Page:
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The Spy Who Loved The Lotus Esprit

By raccars Published

The Aston Martin DB5 may be the most iconic of James Bond's cars, but the sleek, submarining Lotus Esprit of The Spy Who Loved Me ran it a close second – and now the actual vehicle used in the making of the film is for sale.

Bond fanboys are likely to be salivating over the opportunity to acquire this functioning submarine posing as a Lotus, due to be sold by auction at RM Auctions' London event on the weekend of 8-9 September. Nicknamed 'Wet Nellie' and built in 1976, the vehicle takes the form of a 1977 Esprit Series 1, which was converted to a submarine at a cost of $100,000.

After leaving the set of the Bond film, the Lotus Esprit went to a Long Island storage unit. After its prepaid ten year storage period expired, it seems the unit's inventory and ownership details had gone astray, so its contents were offered as a blind auction. A local couple, having won the bid, must have been extremely surprised to then find themselves the owners of a serious piece of automotive and filmic history. Since then, the Esprit has largely remained under wraps, apart from a stint in LA's Petersen Automotive Museum.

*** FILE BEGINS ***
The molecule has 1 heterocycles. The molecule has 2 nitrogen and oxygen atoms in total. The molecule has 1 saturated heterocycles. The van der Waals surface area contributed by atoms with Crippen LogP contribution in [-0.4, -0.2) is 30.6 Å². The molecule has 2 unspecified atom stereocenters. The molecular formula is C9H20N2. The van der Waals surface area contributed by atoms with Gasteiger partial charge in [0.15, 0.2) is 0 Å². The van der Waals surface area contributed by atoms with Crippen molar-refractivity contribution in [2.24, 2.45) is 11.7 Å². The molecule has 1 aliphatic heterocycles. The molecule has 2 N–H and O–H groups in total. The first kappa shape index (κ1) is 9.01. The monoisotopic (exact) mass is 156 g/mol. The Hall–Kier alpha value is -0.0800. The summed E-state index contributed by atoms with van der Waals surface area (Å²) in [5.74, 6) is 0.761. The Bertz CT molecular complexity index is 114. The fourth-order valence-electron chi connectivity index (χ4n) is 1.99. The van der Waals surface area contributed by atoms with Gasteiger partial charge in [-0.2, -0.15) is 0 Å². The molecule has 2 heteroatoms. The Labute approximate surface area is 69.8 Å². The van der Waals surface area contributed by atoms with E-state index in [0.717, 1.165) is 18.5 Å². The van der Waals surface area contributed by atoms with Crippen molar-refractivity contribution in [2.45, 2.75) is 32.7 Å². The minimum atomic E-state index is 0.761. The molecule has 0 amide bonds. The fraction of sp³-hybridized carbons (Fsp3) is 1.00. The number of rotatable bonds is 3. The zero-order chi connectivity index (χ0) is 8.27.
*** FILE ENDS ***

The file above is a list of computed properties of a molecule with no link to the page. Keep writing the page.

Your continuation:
In the film, Bond and his beautiful sidekick, Russian agent Anya Amasova, escape a pursuing helicopter by driving the white Lotus off the end of a pier. Bond engages submersible mode, dispatches his enemy by firing a rocket out of the back window skywards and enjoys a pretty underwater tour as Agent Amasova looks on in admiration. Our hero then surprises a beach load of Sardinian sunbathers by driving out of the sea and turning back into a road going vehicle, coolly dropping an oddly placed fish out of the window along the way.

As in all Bond films to that date, objections to the car's validity were misplaced, as the films' producers made a point of only including stunts that were achievable in reality. While the mechanisms may be a bit rusty now, at the time, Wet Nellie could and did go underwater, piloted by former Navy SEAL, Don Griffin.

RM Auctions has been quiet on its expected sale figure for the no reserve lot but the lucky buyer is unlikely to get away less than £500,000 poorer. In 2010, the Goldfinger 1964 Aston Martin DB5 fetched £2.9 million at another RM Auctions London sale.

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